Eco groups still want Himle's head

The University of Minnesota’s decision to show the film Troubled Waters has only slightly dampened the call for the resignation of Karen Himle, the University official at the center of the flap.

A coalition of more than a dozen Minnesota farm and environmental groups has sent a letter today to University President Robert Bruininks requesting:

  • Himle’s resignation — if she’s deemed responsible for the decision — and “appropriately discipline others involved in making a decision that was ethically and professionally wrong”;
  • a full investigation of why and how the film’s premiere was canceled;
  • any necessary changes in procedures so that such a situation doesn’t happen again.

“It all smells so bad,” said Brian DeVore, communication coordinator for the Land Stewardship Project, a nonprofit organization that’s one of the signers of the letter. The about-face by the university, and its explanation, “kind of reinforces what we knew all along: Science was not reason it was pulled.”

Throughout the flap, he said, University officials “have been changing their story constantly. We want to know what was the reason (the film’s premier was originally canceled) and why.”

A press release issued by the Land Stewardship Project stated:

“Of particular concern is that (Vice President for University Relations) Himle was allowed to pull a film on agriculture and the environment despite a clear conflict of interest. Himle is closely connected to corporate ag interests: her husband is John Himle, former director of the Agri-Growth Council, a corporate agriculture lobbying group, and he is currently director of Himle Horner, a public relations firm that does work for the Agri-Growth Council.”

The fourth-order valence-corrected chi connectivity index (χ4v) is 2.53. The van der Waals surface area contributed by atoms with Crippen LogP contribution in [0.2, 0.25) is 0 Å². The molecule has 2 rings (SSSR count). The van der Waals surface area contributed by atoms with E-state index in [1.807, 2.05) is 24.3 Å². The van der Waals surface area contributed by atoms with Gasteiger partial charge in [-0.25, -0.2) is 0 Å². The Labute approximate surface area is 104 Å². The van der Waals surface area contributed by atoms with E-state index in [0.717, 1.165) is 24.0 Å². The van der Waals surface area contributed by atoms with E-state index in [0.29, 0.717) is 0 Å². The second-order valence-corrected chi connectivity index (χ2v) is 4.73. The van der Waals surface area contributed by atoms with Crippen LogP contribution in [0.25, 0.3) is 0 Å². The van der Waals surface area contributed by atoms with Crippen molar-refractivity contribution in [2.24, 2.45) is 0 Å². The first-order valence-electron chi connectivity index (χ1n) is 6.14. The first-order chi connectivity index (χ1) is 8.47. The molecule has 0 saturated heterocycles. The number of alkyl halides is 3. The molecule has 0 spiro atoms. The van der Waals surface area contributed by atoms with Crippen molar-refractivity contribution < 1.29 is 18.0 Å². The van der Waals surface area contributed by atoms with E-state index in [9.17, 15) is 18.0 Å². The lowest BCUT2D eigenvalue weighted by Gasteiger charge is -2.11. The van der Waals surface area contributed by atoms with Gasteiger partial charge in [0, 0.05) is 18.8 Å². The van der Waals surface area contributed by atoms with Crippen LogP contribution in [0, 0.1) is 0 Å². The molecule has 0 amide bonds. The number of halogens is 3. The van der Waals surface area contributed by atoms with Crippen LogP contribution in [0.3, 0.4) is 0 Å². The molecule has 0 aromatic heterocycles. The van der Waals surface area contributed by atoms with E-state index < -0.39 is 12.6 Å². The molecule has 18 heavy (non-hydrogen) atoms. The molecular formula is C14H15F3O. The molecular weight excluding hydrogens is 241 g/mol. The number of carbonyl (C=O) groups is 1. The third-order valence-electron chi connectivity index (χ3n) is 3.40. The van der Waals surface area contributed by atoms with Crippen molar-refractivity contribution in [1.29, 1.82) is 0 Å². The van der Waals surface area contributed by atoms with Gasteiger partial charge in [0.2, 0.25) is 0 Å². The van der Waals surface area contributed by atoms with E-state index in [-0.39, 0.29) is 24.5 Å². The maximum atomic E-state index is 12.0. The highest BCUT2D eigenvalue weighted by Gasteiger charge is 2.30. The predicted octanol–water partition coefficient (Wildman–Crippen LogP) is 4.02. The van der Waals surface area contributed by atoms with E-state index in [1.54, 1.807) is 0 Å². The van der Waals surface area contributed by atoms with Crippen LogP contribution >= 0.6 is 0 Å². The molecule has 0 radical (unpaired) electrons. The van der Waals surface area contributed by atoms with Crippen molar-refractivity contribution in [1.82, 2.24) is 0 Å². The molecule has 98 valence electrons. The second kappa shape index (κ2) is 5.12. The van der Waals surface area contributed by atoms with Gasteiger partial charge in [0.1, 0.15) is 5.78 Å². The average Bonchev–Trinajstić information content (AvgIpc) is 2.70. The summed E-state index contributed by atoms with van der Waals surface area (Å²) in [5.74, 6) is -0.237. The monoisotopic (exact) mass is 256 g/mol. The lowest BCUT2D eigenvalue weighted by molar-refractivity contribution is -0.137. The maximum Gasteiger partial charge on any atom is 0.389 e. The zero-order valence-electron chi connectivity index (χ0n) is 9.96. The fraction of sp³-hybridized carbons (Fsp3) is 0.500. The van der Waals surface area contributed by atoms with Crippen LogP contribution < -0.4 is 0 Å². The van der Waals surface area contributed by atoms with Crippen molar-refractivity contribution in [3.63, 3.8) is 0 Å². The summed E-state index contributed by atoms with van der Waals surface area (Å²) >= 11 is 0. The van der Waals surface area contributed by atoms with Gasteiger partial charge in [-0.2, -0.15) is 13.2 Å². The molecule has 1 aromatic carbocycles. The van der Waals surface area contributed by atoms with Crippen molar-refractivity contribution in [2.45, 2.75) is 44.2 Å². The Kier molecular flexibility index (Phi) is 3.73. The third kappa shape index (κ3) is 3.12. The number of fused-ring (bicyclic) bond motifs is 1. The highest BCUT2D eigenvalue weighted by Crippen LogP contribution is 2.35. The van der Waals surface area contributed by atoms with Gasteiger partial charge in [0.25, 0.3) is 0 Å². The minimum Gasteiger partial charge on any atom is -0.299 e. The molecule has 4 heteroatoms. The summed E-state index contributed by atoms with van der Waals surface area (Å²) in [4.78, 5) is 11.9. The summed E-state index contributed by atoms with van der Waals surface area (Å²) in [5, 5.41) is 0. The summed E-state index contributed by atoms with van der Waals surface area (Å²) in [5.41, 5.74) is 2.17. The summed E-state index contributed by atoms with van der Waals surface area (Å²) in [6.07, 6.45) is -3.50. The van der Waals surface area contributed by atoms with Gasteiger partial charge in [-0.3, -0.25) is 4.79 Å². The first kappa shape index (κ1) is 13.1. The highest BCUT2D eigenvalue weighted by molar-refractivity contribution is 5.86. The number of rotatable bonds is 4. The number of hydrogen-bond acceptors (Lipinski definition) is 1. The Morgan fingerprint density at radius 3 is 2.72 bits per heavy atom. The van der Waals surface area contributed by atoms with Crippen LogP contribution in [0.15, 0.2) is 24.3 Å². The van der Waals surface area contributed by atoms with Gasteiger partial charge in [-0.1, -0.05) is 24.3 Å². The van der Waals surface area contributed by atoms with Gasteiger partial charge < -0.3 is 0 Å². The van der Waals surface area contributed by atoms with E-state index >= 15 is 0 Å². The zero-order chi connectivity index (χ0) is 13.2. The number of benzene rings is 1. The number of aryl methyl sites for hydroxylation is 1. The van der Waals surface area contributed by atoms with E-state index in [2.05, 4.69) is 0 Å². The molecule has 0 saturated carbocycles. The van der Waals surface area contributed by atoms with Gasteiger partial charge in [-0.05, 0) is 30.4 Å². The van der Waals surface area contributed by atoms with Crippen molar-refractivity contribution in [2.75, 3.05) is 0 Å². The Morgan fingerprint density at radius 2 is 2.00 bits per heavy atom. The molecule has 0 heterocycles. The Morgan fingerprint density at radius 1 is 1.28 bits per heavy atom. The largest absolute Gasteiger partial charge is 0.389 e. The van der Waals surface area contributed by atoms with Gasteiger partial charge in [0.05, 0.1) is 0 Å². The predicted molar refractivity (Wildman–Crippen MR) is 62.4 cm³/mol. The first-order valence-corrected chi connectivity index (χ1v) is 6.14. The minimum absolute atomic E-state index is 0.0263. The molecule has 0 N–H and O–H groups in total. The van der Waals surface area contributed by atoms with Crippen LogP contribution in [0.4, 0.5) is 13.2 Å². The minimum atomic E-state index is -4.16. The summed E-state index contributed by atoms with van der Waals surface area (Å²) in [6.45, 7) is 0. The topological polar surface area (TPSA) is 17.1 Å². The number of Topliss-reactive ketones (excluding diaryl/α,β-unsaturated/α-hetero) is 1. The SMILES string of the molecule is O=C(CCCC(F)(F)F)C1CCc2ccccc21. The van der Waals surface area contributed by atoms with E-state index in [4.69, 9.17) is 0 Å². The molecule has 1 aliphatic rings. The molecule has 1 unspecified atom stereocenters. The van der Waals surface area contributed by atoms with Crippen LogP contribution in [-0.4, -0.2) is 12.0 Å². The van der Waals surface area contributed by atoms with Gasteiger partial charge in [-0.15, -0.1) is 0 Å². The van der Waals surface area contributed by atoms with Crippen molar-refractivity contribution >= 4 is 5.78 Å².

DeVore said this evening he’s concerned that the university is starting to focus attention on Bell Museum Director Susan Weller — and take the focus away from Himle.

In addition to the Land Stewardship Project, groups signed on to the letter

include: Institute for Agriculture and Trade Policy, Minnesota Food

Association, Save Lake Superior Association, Friends of the Boundary

Waters Wilderness, Izaak Walton League of America – Midwest Office,

Conservation Minnesota, Southeastern Minnesotans for Environmental

Protection (SEMEP), Mankato Area Environmentalists, Duluth Audubon

Society, WaterLegacy, Friends of the Mississippi River, Featherstone

Farms and the Mississippi River Fund.

Here’s a copy of the letter:

COPY BY FAX AND U.S. MAIL TO FOLLOW

202 Morrill Hall

100 Church Street S.E.

University of Minnesota

Minneapolis, MN 55455

September 23, 2010

Dear President Bruininks:

As organizations working in the interests of farmers and the

environment, we were appalled by the University’s recent decision to

cancel the premiere of the documentary “Troubled Waters: A Mississippi

River Story.” This decision, and the lack of transparency surrounding

it, causes us to question the University’s commitment to truth-telling

and academic freedom—two pillars of a public University.

The University’s unwillingness to speak openly to either the news media

or to the movie’s funders about the reasons for the film’s cancellation

has led to a great deal of speculation surrounding the decision.

According to multiple media reports, including the /Star Tribune,/ Vice

President of University Relations Karen Himle canceled the film abruptly